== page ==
Each player’s game becomes a detailed project proposal, allowing urban developers and infrastructure planners to carefully assess their viability. This unique, participatory practice has come to fruition in several sites: In Nairobi, Kenya, participants designed a public space with a skate park. In Mumbai, India, participants designed a lush park, with a playground, plenty of spaces to relax, and park walls adorned with messages about conserving water and energy. This park, now actually built in Mumbai’s Gautam Nagar neighborhood, is a remarkable realization of this project’s mission. In total, Block by Block has initiated projects in 35 countries across several continents, including Peru, Lebanon, Bangladesh and Kosovo. For each site, Block by Block identifies a group of 30-60 individuals who live in the area and are interested in urban redevelopment. By inviting the underprivileged, as well as people of all ages including children and seniors, to participate in the program, Block by Block involves perspectives in urban redesign that may otherwise be ignored or put aside.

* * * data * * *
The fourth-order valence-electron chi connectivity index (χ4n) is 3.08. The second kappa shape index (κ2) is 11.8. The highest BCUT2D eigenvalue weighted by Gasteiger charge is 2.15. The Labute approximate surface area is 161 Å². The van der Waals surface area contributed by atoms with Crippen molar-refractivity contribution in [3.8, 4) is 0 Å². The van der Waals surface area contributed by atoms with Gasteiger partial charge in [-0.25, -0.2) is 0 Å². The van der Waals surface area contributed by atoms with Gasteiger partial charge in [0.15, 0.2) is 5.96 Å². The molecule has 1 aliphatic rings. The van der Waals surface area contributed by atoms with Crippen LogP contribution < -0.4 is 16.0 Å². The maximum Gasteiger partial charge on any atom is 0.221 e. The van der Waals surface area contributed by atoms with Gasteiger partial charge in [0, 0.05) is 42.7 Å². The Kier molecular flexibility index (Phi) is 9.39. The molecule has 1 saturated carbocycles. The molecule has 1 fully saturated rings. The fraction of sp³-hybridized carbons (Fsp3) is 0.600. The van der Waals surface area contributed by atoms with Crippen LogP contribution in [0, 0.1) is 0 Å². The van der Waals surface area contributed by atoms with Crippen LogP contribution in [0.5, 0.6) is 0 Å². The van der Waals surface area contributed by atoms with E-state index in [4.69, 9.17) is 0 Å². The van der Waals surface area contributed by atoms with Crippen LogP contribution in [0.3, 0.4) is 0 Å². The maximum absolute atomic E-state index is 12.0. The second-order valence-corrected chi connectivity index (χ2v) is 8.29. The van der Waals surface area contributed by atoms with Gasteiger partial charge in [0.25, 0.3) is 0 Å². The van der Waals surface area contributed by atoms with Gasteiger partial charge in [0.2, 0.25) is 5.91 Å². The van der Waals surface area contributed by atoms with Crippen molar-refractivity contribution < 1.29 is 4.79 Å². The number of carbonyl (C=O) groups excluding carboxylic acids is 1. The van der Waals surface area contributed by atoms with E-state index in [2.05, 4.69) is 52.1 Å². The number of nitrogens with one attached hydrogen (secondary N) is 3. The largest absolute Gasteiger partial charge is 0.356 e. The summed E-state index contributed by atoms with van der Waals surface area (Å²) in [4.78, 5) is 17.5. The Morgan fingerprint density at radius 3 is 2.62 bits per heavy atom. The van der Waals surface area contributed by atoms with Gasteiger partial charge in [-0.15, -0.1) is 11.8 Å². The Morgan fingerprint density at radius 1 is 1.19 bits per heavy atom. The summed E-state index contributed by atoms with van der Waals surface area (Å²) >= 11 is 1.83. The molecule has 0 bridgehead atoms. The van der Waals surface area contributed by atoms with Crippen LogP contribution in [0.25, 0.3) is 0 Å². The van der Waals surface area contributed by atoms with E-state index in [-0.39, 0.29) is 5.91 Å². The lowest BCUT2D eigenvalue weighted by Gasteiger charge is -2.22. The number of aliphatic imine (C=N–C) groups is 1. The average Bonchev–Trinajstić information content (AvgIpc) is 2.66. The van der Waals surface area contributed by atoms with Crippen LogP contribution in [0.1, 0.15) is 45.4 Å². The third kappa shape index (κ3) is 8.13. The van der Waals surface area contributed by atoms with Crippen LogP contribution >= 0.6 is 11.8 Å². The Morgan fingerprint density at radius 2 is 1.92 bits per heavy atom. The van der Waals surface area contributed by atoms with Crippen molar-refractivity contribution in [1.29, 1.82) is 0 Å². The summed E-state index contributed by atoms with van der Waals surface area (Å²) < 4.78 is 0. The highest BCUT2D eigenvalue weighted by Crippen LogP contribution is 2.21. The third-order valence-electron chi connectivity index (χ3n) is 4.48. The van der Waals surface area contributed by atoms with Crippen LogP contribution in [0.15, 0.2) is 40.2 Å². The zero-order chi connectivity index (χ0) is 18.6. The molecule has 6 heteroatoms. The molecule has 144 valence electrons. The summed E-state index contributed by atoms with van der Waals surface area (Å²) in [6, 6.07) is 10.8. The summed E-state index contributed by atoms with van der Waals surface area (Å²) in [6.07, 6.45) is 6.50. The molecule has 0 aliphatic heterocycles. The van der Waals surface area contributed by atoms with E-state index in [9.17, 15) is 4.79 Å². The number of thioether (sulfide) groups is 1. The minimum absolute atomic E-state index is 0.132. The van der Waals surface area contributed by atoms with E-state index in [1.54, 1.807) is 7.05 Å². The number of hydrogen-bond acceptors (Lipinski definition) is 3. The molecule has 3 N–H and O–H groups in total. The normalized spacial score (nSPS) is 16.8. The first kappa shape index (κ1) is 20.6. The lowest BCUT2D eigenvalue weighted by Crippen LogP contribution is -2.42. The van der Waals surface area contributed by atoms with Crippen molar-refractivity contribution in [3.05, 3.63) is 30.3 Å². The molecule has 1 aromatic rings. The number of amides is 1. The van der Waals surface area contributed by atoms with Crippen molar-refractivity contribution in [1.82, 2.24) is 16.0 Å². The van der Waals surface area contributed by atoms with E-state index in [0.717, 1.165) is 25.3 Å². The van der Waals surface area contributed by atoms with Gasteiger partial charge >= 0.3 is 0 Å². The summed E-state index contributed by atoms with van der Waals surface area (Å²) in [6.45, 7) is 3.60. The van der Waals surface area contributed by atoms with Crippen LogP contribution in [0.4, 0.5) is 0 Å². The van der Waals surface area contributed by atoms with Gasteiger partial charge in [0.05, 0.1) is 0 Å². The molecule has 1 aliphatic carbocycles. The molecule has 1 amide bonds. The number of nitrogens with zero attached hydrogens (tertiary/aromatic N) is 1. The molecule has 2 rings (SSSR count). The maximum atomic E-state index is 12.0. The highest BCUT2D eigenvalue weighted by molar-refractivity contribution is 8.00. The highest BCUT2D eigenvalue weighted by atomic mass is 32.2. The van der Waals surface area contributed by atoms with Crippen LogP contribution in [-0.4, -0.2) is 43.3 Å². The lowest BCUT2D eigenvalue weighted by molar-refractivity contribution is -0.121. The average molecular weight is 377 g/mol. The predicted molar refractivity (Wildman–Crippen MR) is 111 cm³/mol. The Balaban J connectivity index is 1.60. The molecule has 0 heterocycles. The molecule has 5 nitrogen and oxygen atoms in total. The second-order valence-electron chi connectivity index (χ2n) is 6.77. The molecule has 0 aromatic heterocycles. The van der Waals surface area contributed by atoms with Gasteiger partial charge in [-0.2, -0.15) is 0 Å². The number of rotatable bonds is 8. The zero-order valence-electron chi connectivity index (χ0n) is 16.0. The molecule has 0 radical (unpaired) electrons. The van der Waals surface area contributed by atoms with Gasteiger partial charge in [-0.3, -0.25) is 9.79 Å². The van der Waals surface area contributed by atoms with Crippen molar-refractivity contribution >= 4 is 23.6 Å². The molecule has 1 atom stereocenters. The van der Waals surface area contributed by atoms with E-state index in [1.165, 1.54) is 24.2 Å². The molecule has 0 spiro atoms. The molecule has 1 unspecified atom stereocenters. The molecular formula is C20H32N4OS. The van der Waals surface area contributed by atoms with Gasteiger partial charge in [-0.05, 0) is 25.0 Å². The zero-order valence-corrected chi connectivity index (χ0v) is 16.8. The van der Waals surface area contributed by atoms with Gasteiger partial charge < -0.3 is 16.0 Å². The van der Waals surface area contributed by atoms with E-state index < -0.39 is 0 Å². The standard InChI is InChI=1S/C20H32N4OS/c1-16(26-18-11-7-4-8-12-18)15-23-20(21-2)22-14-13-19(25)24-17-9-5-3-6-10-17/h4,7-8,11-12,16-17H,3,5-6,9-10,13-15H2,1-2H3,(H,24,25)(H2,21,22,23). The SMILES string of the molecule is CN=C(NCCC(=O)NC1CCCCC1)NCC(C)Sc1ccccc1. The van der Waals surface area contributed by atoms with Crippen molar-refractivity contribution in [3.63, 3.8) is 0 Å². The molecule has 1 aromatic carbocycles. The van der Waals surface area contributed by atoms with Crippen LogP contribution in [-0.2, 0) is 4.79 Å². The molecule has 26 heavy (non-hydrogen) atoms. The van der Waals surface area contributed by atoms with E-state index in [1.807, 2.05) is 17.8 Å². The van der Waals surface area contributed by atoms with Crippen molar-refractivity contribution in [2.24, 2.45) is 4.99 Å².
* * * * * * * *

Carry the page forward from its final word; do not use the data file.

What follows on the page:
Public for All – South Bronx, New York City

Not all parks are created equal, contends the urban planning organization Design Trust for Public Space. While New York City conjures up cinematic imaginings of beautiful public spaces and long walks in Central Park or Washington Square, parks in neighborhoods like the South Bronx or the Lower East Side are not nearly as talked about, or cared for.  The organization initiated a call for proposals in April 2017, seeking placemaking solutions for these boroughs. One of these proposals is put forth by South Bronx Unite’s Community Land Trust which interprets public land quite literally – for the Bronx community to truly make public space their own, they have to own it – legally.